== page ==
World Library  
Flag as Inappropriate
Email this Article
 

Ukrainophilia

Flag of Ukraine

Ukrainophilia is the love of and/or identification with Ukraine and Ukrainians; its opposite is Ukrainophobia. The term is used primarily in a political and cultural context. "Ukrainophilia" and "Ukrainophile" are the terms used to denote pro-Ukrainian sentiments, usually in politics and literature. Ukrainophilia was severely persecuted by the imperial Russian government. Ukrainian-language books and theater were banned.

Contents

  • History of Ukrainophilia 1
  • Ukrainophilia today 2
    • Azerbaijan 2.1
    • Canada 2.2
    • Georgia 2.3
    • Israel 2.4
    • Poland 2.5
  • See also 3
  • References 4
  • Sources 5

History of Ukrainophilia

Ukrainophilia arose as a movement in Poland in the first half of the 19th century, among Polish writers of the so-called "Ukrainian school" and later among ethnic Poles in Ukraine, who wrote poems and songs in the Ukrainian language. The Ukrainophile movement also developed among ethnic Ukrainian intellectuals in the Russian Empire and Galicia in the second half of the 19th century. Ukrainophiles sought to preserve and develop the Ukrainian language, literature and culture. They called for the introduction of the Ukrainian language in Ukrainian schools and the autonomy from the Russian Empire, that would allow for national self-determination of Ukrainians and free development of Ukrainian culture.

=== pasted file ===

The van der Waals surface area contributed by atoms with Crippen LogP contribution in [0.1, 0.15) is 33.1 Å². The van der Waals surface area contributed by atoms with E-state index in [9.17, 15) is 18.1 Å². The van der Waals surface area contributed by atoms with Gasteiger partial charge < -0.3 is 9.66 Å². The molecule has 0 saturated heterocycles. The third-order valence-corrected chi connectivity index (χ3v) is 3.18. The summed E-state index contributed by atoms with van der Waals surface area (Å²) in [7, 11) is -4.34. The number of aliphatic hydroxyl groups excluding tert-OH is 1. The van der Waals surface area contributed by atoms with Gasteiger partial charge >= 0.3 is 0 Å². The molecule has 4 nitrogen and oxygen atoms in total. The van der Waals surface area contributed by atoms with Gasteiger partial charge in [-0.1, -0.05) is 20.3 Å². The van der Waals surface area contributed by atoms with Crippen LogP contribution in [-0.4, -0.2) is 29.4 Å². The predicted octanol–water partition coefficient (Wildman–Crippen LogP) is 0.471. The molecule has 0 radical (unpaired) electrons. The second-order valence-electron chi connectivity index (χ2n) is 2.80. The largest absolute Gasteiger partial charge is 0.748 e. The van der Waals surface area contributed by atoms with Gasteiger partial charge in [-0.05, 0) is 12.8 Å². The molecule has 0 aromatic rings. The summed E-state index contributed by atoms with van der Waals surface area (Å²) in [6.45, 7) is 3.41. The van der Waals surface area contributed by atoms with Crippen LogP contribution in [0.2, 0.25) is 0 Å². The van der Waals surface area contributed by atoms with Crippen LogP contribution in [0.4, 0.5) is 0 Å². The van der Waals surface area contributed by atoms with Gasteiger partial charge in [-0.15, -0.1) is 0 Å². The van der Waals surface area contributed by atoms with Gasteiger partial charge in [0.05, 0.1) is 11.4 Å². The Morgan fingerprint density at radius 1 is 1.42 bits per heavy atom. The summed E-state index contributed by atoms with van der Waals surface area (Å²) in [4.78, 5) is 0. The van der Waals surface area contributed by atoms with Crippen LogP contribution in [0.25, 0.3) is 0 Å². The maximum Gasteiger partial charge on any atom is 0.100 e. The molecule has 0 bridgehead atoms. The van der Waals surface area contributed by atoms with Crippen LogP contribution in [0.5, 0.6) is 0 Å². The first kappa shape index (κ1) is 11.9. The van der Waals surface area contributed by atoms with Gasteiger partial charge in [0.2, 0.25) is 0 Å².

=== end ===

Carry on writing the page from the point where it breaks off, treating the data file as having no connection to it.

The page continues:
Ukrainophilia in the 19th century included various degrees of intensity, from the simple love of one's people all the way to passionate nationalism and independence.

The Ukrainophile movement in Russian literature led to the publishing of books and textbooks in the Ukrainian language. Ukrainophile intellectuals published a number of journals: Moscow, Kiev, Kharkiv, Chernihiv, Poltava and Odessa, which actively sought to organize Ukrainian-language instruction in schools.

After the Russian Empire crushed the Ukrainian studies. During the Soviet period the Ukrainophile movement was characterized as a "burgeois-national" movement.

Ukrainophilia today

Ukrainophilia exists among the Ukrainian diaspora in Russia, North America and elsewhere.

Azerbaijan

The population of the Caucasian nation of Azerbaijan has a very positive attitude towards the Ukrainian people and independent Ukraine was one of the first countries that Azerbaijan established relations with.

Canada

Canada has shown many Ukrainophile tendencies, owing in part to a large Ukrainian diaspora. Canada, for example, was the first nation in the world to recognize national independence of modern Ukraine.[1]

Georgia

During the period of its modern independence, the nation of Saakashvili has even learned the Ukrainian language and speaks Ukrainian when talking to Ukrainian news channels. This is due, in part, to increased Russian hostility, prejudice and discrimination against Georgians, and the corresponding rise in anti-Russian feelings in Georgia and rejection of Russian culture and language.

Israel